Guest blogger Linda K. Riddell is here again, taking on the topic of health analytics. Full disclosure: there are shameless plugs all over the place. Linda references a book by Al Lewis, who used to write a monthly column for EBN. Al’s book references both Linda and the EBV blog. It’s a promotional extravaganza — tastefully done, of course. There, I’ve disclosed. Read on, and as always, share your thoughts in the comments. —KMB
It’s rare that a book about mathematics is funny. And this is not just any math: It’s population health analysis. Al Lewis has created such a book in “Why Nobody Believes the Numbers: Distinguishing Fact from Fiction in Population Health Management.”
This is the stuff that employers, benefit managers, CFOs and many others want to know: how to figure out if an intervention “worked” and reduced costs. Lewis takes a wry look at the numbers wellness/disease management consultants and vendors use to calculate cost savings. He debunks their “undetected claims costs” and “non-chronic trend” using fifth grade math and common sense.
A former economics professor at Harvard and current health policy professor at Brandeis University, Lewis has the credentials to stand up against the industry. He has spent 17 years in disease management, and in fact, is credited with inventing disease management.
Finding the real savings does not take a law degree (though Lewis has one), he argues. It does take a bit of courage to withstand the prevailing theories.
In the chapter on wellness programs, Lewis writes that plenty of companies claim to have saved money, but none have connected the program to the savings so they cannot plausibly say that the wellness intervention caused the savings. “No study . . . asks, ‘Yes, but did the utilization of medical services decline in the categories in which one would expect utilization to decline, having first increased in the categories where utilization would be expected to increase in advance of that decrease?’”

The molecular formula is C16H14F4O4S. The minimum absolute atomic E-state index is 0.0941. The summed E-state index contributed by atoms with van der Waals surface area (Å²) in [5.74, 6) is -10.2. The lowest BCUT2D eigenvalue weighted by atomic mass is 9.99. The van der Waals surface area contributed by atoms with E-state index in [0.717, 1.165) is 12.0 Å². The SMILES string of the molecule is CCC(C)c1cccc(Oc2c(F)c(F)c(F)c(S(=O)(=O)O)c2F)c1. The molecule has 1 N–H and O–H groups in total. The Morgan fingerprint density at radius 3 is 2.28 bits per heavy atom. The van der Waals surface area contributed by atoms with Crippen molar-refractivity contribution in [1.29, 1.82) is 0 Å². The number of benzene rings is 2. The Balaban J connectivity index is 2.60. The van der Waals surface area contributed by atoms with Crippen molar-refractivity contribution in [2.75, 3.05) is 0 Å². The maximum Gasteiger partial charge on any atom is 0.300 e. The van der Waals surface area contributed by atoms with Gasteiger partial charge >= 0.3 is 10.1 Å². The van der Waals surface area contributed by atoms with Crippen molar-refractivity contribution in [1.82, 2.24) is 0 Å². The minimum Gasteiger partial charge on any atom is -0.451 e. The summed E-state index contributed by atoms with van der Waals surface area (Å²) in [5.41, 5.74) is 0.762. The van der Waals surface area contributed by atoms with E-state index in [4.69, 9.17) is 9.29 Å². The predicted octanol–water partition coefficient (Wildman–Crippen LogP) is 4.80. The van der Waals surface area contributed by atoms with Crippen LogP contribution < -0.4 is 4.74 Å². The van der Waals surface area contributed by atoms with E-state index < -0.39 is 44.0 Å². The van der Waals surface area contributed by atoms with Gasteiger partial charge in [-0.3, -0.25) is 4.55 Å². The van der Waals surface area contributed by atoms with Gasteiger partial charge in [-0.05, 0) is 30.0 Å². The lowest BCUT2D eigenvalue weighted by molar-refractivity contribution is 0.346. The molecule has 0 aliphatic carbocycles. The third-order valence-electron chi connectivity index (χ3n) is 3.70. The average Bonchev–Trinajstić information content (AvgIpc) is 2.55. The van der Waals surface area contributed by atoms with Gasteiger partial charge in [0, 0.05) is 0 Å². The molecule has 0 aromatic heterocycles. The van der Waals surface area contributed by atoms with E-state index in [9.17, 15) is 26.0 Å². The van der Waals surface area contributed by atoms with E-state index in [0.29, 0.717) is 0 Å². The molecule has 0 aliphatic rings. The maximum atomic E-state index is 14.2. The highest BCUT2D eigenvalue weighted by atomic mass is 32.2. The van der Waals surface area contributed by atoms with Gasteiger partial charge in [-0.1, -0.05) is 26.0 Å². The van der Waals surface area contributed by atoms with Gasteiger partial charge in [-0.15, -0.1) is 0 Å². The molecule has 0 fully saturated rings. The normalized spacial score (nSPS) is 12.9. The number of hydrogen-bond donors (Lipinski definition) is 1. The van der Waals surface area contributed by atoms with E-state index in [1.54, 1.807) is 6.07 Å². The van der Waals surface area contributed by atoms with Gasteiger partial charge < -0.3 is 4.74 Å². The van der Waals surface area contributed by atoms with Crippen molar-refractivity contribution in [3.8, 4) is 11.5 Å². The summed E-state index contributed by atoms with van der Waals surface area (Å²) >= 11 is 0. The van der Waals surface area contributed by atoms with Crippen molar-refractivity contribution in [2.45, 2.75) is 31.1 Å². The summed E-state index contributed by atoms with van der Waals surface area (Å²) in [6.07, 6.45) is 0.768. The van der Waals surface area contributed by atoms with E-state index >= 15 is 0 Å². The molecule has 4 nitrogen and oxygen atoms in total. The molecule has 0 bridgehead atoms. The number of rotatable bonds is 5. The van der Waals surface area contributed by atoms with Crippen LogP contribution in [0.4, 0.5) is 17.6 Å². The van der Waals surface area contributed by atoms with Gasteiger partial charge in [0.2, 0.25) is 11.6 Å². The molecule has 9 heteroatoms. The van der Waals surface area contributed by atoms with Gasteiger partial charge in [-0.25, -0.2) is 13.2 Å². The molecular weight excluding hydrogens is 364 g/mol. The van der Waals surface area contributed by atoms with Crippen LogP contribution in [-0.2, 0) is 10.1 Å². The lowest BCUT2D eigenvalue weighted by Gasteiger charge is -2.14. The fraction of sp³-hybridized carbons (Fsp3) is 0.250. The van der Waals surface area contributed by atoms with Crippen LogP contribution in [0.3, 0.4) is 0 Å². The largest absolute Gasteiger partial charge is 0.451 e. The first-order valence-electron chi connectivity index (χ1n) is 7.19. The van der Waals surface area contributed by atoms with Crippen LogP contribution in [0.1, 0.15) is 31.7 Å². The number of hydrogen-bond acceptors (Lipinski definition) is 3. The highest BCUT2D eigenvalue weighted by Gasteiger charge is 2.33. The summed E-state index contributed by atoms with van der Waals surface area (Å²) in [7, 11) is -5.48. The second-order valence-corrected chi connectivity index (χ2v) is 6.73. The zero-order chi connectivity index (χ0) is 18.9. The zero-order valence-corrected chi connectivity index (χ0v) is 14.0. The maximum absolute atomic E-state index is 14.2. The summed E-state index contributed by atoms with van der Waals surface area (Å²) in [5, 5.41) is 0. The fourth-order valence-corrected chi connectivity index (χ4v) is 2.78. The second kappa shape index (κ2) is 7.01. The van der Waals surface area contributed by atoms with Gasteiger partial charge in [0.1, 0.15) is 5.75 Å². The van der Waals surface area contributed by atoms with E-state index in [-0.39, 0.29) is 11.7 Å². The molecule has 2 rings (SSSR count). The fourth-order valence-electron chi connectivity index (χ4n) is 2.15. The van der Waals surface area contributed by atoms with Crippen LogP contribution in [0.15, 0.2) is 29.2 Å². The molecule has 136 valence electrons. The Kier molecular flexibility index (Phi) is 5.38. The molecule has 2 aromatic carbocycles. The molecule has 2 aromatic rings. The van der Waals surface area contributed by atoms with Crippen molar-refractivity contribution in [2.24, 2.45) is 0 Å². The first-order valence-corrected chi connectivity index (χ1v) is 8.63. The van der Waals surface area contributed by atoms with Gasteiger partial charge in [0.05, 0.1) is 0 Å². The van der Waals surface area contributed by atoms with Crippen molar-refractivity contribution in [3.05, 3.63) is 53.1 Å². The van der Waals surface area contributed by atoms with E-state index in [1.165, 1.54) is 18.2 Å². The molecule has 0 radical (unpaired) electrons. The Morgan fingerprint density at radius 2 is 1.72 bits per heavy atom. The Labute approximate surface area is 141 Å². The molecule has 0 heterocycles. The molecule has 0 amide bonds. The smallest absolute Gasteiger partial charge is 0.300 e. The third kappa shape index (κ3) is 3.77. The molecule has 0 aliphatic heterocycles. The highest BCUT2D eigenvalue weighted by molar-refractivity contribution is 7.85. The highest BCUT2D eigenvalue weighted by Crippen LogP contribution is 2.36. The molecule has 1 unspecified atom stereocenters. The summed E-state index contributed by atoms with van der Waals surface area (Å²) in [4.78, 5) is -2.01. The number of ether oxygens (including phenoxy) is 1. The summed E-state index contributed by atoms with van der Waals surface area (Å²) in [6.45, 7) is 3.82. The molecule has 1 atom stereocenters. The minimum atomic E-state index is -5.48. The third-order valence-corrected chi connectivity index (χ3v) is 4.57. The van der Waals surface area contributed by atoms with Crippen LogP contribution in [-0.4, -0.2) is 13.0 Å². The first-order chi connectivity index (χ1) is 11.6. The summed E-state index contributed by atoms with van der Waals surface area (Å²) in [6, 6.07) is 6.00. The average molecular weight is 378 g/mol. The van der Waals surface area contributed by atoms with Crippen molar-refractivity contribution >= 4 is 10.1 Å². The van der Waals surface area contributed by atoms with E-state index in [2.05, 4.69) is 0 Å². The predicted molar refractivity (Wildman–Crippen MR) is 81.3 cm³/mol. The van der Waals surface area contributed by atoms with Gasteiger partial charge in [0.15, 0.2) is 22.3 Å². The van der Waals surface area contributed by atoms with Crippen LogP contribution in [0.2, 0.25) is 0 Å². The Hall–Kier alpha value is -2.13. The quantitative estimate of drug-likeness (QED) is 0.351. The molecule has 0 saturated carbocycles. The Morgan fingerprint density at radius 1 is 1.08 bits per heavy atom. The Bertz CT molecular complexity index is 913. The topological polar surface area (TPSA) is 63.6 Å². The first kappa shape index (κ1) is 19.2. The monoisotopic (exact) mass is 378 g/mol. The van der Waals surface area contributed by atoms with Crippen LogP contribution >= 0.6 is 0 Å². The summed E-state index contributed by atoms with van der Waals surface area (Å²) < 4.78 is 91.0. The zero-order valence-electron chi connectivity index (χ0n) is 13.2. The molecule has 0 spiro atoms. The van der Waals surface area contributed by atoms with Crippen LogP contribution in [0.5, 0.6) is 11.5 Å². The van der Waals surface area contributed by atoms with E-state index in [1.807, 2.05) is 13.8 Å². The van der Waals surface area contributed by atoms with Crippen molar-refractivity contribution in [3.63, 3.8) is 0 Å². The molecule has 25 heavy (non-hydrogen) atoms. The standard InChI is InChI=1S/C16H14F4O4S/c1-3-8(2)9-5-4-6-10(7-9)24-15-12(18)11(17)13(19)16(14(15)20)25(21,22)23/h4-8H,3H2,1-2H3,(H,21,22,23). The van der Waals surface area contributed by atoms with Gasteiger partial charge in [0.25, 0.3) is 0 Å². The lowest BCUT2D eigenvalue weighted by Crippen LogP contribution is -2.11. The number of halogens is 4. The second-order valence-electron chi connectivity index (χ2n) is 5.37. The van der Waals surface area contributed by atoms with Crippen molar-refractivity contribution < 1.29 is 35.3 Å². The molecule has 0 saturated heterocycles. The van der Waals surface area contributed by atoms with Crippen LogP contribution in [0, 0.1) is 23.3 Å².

Wellness should initially cause costs to increase. People should be getting more preventive care, such as getting their cholesterol tested. This is typically ignored, in favor of finding cost reductions. Wellness vendors will try to outdo their competition on short-term savings, when there shouldn’t be any.
Lewis does not get into questioning whether the whole wellness assumption is flawed. But in fact, it is. Research has never proven that people who get routine physicals have better health or lower costs. For a health plan, putting a lot of people onto cholesterol-lowering medications is actually more expensive than paying for the heart attacks. Wellness programs that promote either of these will, by definition, not reduce costs – no matter what math a person tries to use.
The book is a solid, worthwhile read for anyone who wants to get past the puffery and into the real numbers. And you’ll have plenty of chuckles along the way.
The book will be available June 19 on Amazon and in stores June 28. You can read the first 10 pages and/or order the e-book on Lewis’s website.
If you have already registered to Employee Benefit Views, please use the form below to login. When completed you will immediately be directed to post a comment.
You must be registered to post a comment. Click here to register.